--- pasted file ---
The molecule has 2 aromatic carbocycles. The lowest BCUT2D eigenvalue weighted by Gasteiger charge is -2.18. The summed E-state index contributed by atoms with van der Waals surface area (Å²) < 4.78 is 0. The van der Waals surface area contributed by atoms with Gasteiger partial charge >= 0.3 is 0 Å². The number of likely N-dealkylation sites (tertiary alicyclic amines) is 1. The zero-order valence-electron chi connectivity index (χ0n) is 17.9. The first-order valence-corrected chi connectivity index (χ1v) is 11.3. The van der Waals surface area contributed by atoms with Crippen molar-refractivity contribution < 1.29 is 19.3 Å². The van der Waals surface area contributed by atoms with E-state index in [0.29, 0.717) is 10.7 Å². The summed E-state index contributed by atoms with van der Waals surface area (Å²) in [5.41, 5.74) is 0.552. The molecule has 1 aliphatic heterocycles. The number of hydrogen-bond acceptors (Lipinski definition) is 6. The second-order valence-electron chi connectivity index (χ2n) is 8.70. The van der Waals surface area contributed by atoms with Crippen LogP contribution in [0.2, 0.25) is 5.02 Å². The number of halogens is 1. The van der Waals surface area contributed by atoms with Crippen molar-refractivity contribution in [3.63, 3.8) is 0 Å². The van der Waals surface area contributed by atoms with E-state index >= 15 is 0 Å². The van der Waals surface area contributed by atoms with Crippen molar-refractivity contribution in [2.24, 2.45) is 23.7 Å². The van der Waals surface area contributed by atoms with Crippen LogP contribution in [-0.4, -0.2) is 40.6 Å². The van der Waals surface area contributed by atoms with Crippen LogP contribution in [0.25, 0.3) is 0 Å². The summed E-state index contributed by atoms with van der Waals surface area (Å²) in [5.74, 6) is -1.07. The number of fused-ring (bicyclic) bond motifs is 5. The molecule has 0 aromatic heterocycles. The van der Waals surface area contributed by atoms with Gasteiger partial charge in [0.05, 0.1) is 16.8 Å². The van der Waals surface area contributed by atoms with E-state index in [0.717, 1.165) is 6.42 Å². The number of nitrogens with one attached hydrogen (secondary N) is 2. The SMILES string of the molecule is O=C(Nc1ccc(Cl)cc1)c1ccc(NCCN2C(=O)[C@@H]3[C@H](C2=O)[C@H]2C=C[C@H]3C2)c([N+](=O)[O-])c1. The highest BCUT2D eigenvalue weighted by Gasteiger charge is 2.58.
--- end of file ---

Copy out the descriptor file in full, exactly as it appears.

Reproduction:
The molecule has 2 aromatic carbocycles. The lowest BCUT2D eigenvalue weighted by Gasteiger charge is -2.18. The summed E-state index contributed by atoms with van der Waals surface area (Å²) < 4.78 is 0. The van der Waals surface area contributed by atoms with Gasteiger partial charge >= 0.3 is 0 Å². The number of likely N-dealkylation sites (tertiary alicyclic amines) is 1. The zero-order valence-electron chi connectivity index (χ0n) is 17.9. The first-order valence-corrected chi connectivity index (χ1v) is 11.3. The van der Waals surface area contributed by atoms with Crippen molar-refractivity contribution < 1.29 is 19.3 Å². The van der Waals surface area contributed by atoms with E-state index in [0.29, 0.717) is 10.7 Å². The summed E-state index contributed by atoms with van der Waals surface area (Å²) in [5.41, 5.74) is 0.552. The molecule has 1 aliphatic heterocycles. The number of hydrogen-bond acceptors (Lipinski definition) is 6. The second-order valence-electron chi connectivity index (χ2n) is 8.70. The van der Waals surface area contributed by atoms with Crippen LogP contribution in [0.2, 0.25) is 5.02 Å². The number of halogens is 1. The van der Waals surface area contributed by atoms with Crippen molar-refractivity contribution in [3.63, 3.8) is 0 Å². The van der Waals surface area contributed by atoms with E-state index >= 15 is 0 Å². The van der Waals surface area contributed by atoms with Crippen molar-refractivity contribution in [2.24, 2.45) is 23.7 Å². The van der Waals surface area contributed by atoms with Crippen LogP contribution in [-0.4, -0.2) is 40.6 Å². The van der Waals surface area contributed by atoms with Crippen LogP contribution in [0.25, 0.3) is 0 Å². The summed E-state index contributed by atoms with van der Waals surface area (Å²) in [5.74, 6) is -1.07. The number of fused-ring (bicyclic) bond motifs is 5. The molecule has 0 aromatic heterocycles. The van der Waals surface area contributed by atoms with Gasteiger partial charge in [0.05, 0.1) is 16.8 Å². The van der Waals surface area contributed by atoms with E-state index in [0.717, 1.165) is 6.42 Å². The number of nitrogens with one attached hydrogen (secondary N) is 2. The SMILES string of the molecule is O=C(Nc1ccc(Cl)cc1)c1ccc(NCCN2C(=O)[C@@H]3[C@H](C2=O)[C@H]2C=C[C@H]3C2)c([N+](=O)[O-])c1. The highest BCUT2D eigenvalue weighted by Gasteiger charge is 2.58.